In elementary school, I loved stories about Calamity Jane and Annie Oakley. The Wild West was intriguing and exotic, and here were two women who made their own way through a rough and tumble world that was otherwise dominated by men! What wasn't there to like?
Unfortunately, Jane and Annie were my only exposure to cowgirls and western women in general. I think in middle school I learned about Belle Starr, but in a context that implied she probably did little more than run a safe house for male outlaws. Holly George-Warren is here with The Cowgirl Way to correct that bit of misinformation (she may have run a safe house, but she really did get up to all sorts of outlaw trouble on her own!), and show how wide-ranging cowgirl life could (and still can) be.
This is a light biography, with chapters devoted to "Women of the Old West," "Outlaws and Rebels," and several variations on cowgirls in entertainment, from wild west shows (starring the likes of Annie Oakley) and rodeos to singing cowgirls and cowgirls on TV and in film. This organizational set up gives us a great overview of the varieties of cowgirls that have captured the American imagination in the last 100+ years, but doesn't leave room to delve very deep into any one story. Personally, I also would have preferred more focus on what western life was really like, rather than an emphasis on cowgirls as entertainment, but that's a minor complaint.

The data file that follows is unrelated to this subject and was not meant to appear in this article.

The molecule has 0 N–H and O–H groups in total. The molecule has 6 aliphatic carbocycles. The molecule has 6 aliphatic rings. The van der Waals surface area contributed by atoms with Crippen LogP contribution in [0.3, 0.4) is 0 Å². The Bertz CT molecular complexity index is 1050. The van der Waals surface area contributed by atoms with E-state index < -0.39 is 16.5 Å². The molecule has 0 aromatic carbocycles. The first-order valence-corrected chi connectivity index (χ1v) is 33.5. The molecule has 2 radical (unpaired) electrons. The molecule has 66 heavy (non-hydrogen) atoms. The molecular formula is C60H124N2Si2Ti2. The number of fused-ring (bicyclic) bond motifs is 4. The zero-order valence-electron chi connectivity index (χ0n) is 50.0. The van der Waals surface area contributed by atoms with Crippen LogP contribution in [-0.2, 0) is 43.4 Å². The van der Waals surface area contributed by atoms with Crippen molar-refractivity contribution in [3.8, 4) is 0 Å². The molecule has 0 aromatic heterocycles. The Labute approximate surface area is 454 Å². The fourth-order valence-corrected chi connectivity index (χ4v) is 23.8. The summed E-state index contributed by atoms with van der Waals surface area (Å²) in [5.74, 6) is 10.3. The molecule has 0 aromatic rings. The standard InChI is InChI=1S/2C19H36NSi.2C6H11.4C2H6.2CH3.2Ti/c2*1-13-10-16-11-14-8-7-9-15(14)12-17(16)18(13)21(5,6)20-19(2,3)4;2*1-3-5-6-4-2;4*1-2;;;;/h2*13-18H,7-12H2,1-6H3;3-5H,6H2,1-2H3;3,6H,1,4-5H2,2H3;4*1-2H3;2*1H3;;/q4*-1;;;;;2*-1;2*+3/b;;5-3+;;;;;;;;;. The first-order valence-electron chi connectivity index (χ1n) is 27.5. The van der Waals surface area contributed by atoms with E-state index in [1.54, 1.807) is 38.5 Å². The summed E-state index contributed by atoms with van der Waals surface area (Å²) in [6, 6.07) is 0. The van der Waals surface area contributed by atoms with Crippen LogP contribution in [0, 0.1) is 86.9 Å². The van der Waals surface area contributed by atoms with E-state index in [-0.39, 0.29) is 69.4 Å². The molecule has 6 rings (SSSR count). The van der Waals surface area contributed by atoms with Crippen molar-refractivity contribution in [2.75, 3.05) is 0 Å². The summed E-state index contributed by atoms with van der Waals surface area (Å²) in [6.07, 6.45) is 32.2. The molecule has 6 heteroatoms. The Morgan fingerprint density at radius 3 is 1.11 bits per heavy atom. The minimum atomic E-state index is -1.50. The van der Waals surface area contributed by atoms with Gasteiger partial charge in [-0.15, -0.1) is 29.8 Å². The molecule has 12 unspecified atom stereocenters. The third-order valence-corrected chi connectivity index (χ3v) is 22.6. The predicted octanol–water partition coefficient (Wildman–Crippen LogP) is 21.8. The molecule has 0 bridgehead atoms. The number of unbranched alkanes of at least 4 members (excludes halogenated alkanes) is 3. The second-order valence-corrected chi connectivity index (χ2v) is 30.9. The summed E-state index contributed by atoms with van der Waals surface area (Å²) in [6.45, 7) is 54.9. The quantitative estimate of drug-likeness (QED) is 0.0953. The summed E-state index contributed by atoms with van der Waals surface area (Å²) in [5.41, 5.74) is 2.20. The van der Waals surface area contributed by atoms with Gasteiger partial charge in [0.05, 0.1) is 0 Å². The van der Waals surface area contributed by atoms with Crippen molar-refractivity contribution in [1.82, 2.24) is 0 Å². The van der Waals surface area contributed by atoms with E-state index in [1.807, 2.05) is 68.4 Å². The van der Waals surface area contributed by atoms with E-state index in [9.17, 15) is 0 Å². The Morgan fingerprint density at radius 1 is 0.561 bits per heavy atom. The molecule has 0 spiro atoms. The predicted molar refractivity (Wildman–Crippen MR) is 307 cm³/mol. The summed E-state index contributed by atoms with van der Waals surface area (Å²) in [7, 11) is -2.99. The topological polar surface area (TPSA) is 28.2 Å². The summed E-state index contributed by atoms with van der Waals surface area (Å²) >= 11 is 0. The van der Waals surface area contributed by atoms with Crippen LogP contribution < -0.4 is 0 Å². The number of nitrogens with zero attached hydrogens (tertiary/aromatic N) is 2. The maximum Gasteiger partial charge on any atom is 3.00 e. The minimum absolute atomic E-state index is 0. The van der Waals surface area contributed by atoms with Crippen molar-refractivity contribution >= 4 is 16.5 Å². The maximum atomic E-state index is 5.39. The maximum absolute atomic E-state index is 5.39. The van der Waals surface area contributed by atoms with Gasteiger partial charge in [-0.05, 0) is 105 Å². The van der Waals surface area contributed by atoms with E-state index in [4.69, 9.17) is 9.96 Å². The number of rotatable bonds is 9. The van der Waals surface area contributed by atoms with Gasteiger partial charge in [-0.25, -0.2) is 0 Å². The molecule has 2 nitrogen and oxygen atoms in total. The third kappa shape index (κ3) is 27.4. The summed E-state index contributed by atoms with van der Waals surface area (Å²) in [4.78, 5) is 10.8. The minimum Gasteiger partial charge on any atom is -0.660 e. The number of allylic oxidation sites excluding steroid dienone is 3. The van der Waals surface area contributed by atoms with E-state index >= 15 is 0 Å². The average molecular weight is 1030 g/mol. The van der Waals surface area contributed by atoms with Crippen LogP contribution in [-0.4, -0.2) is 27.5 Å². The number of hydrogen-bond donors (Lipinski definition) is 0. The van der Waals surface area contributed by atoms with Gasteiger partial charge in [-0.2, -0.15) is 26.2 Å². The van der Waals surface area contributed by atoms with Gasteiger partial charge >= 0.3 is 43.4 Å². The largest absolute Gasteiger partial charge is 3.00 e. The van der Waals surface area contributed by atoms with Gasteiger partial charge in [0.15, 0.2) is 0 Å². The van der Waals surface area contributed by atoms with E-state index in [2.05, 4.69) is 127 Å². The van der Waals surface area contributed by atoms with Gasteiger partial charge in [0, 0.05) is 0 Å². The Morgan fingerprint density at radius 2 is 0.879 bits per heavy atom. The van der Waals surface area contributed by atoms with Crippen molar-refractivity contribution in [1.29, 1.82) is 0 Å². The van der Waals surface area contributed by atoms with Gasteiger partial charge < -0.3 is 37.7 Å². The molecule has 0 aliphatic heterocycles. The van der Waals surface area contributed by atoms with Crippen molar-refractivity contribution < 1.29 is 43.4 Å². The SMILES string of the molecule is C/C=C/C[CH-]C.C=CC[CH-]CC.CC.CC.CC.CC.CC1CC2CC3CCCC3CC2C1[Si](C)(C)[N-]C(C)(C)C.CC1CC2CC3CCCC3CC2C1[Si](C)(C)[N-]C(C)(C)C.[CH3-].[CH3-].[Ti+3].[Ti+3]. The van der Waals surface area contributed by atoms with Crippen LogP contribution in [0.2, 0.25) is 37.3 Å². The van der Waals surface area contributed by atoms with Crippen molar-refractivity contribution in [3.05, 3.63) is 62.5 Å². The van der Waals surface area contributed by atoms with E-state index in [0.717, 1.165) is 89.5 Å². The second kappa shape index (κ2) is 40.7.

I mentioned back in my women's history month post that I was disappointed in how often women's stories were relegated to March, and this would be an excellent book to use to illustrate parts of western life from a different perspective. The first chapter, "Women of the Old West" is a perfect illustration of how harsh conditions in the west when America was expanding necessitated women taking on roles that were considered improper back in the east. Clothes, riding sidesaddle, and the eventual right to vote (won in Wyoming, fifty years before the 19th amendment would be passed, granting the right to all women in the country) are all mentioned.
Also, I need to start keeping a list of off-the-beaten-track museums I want to visit some day. Did you know there's a National Cowgirl Museum? It and the attached hall of fame are mentioned in the closing chapter, "Twenty-First-Century Cowgirls." If I ever make it to Fort Worth, I'm definitely hitting it up!
While I'm now hungry for more cowgirl knowledge, this is definitely an excellent book to stoke curiosity and a jumping off point for more in-depth reading on the women of America's west.